Nevertheless, the purveyors of science, unfortunately, have a bad habit of totally ignoring the real human costs of their proposed solutions, relying on government power to silence dissent and mandate compliance under pain of fines and even imprisonment.

Miller points out some of the costs of banning pesticides:

Finally, where is the crisis in food production for that one third of all crops pollinated by bees? The amount and quality of our food is improving all the time. A neonic ban, however, would be a $4.6 billion hit to the economy, deprive farmers of their only effective tool against many pests, and force the use of older pesticides that are less safe for farm workers–and significantly worse for bees.

Miller asks a good question here, but the larger economic and political issue is the fact that such a ban would be massively disruptive to the economy of the producers, and impose a series of prohibitions, which naturally then require a bureaucracy to enforce. 

But never mind the producers. What about the consumers of food who would see the price of food increase significantly with a ban of these pesticides? Ironically, it is no doubt true that many of the same people who now argue for the banning of pesticides also argue against GMO's, many of which are being developed to reduce the reliance on pesticides. Those who wish to ban pesticides also no doubt fancy themselves as friends of the common man and low income communities. Yet, they have an odd way of showing such concern by seeking to hike food prices. 

Now, I'll admit I avoid some so-called "frankenfoods" such as RoundUp Ready soybeans because I prefer to not eat soybeans drenched in RoundUp herbicide. I also tend to avoid pesticides in other cases as well.  But, I also know that, in a financial pinch, I'd rather at least have the option of buying a conventionally grown, non-organic apple than no apple at all.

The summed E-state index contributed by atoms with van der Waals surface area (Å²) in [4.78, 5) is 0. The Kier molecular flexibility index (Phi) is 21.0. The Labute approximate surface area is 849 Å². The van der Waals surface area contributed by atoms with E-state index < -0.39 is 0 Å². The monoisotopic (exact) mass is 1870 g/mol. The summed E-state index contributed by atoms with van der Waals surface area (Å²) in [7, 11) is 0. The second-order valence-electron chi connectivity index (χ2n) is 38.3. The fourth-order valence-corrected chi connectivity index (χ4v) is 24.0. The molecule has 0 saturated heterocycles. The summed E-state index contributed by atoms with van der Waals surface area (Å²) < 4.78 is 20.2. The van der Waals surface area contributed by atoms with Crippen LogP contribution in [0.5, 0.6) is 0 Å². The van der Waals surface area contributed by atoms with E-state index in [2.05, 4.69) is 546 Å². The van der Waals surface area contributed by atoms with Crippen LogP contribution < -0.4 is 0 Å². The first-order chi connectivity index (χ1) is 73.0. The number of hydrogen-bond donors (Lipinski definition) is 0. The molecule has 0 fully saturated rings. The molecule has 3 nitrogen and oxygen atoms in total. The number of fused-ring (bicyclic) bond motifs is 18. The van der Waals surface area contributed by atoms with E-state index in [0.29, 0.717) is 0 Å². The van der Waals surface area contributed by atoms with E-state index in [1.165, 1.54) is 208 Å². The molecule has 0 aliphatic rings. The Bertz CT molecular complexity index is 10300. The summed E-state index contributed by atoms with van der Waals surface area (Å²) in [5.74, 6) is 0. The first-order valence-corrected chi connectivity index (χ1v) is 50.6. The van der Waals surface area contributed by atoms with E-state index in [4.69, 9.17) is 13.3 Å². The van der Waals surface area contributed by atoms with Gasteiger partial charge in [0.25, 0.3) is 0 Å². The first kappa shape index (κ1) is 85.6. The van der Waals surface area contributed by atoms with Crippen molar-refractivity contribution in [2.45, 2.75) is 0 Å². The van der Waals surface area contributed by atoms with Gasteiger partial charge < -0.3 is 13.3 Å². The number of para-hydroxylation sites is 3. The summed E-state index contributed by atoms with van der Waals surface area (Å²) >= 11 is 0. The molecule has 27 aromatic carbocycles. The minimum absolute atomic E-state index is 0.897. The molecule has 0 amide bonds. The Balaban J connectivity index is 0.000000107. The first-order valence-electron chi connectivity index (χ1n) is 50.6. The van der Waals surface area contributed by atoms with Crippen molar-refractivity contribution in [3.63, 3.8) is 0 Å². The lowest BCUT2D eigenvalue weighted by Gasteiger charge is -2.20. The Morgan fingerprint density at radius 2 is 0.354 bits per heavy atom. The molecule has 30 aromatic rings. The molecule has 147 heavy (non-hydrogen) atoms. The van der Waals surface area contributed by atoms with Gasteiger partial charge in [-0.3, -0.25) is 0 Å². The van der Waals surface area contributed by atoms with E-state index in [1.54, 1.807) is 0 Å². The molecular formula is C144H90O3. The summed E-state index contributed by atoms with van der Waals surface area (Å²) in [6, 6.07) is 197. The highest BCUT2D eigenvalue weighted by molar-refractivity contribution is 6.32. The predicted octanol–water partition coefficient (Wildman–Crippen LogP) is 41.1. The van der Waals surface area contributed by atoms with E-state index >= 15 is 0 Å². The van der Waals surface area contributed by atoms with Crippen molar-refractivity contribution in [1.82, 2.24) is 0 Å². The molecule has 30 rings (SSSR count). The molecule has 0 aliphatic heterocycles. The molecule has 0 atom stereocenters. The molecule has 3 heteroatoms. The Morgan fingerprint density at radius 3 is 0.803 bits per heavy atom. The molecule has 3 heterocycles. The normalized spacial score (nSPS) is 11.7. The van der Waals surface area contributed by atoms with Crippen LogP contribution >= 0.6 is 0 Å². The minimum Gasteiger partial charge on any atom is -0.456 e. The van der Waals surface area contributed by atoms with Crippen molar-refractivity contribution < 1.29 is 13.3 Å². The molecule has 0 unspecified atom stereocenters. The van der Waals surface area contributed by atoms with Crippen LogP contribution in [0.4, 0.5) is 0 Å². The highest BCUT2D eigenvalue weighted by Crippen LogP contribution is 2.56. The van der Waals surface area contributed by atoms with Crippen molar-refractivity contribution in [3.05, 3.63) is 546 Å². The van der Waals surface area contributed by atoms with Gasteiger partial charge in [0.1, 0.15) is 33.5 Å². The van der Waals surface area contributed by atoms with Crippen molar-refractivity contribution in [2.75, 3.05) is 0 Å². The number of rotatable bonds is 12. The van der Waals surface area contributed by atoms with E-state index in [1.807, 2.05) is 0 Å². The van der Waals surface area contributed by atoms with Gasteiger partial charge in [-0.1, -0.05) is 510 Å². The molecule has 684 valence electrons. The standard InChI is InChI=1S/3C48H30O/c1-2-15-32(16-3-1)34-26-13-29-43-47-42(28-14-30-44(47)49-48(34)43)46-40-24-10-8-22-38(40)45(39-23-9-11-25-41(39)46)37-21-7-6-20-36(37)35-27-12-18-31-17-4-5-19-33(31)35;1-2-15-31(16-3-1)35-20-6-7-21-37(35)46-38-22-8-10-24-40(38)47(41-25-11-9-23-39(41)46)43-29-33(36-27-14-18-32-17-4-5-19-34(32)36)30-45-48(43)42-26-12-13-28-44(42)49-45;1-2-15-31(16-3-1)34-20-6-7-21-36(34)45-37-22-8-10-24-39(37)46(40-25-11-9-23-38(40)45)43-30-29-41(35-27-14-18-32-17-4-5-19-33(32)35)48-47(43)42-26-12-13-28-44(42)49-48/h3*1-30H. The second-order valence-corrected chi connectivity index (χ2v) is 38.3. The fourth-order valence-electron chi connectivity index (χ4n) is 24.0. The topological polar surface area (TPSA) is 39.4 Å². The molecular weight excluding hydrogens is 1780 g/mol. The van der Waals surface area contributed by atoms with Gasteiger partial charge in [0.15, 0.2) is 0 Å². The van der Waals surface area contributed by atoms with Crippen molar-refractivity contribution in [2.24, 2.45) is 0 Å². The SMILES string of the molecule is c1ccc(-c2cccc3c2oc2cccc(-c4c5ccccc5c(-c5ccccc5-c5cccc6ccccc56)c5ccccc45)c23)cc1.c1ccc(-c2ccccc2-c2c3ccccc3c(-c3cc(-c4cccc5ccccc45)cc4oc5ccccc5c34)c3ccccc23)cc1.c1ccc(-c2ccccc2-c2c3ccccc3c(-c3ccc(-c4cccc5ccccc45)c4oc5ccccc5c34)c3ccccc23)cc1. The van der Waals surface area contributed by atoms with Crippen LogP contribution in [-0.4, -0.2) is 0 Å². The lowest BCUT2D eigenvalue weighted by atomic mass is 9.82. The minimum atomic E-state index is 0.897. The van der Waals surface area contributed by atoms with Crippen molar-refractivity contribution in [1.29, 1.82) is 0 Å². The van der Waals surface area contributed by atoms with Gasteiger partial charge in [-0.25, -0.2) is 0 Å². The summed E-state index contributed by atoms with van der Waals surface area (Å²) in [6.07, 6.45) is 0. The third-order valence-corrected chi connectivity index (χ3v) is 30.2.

"But we shouldn't have to trade health for affordability," some will no doubt cry. Well, I "shouldn't have to" trade time with my family for a salary, but here we are. And given the choice between a job and no job, I'll take the less-bad option. The fact that the government wishes to eliminate the less-bad option for many people, is one of the great injustices of our time. 

So, should we all rush to outlaw pesticides because the bees are dying off? The proposed solution via government edict is questionable at best, but it now seems that it's just a matter of time before we encounter the phrase "bee-pocalypse denial."


Contact Ryan McMaken

Ryan McMaken (@ryanmcmaken) is a senior editor at the Mises Institute. Send him your article submissions for the Mises Wire and Power and Market, but read article guidelines first. Ryan has a bachelor's degree in economics and a master's degree in public policy and international relations from the University of Colorado. He was a housing economist for the State of Colorado. He is the author of Breaking Away: The Case of Secession, Radical Decentralization, and Smaller Polities and Commie Cowboys: The Bourgeoisie and the Nation-State in the Western Genre.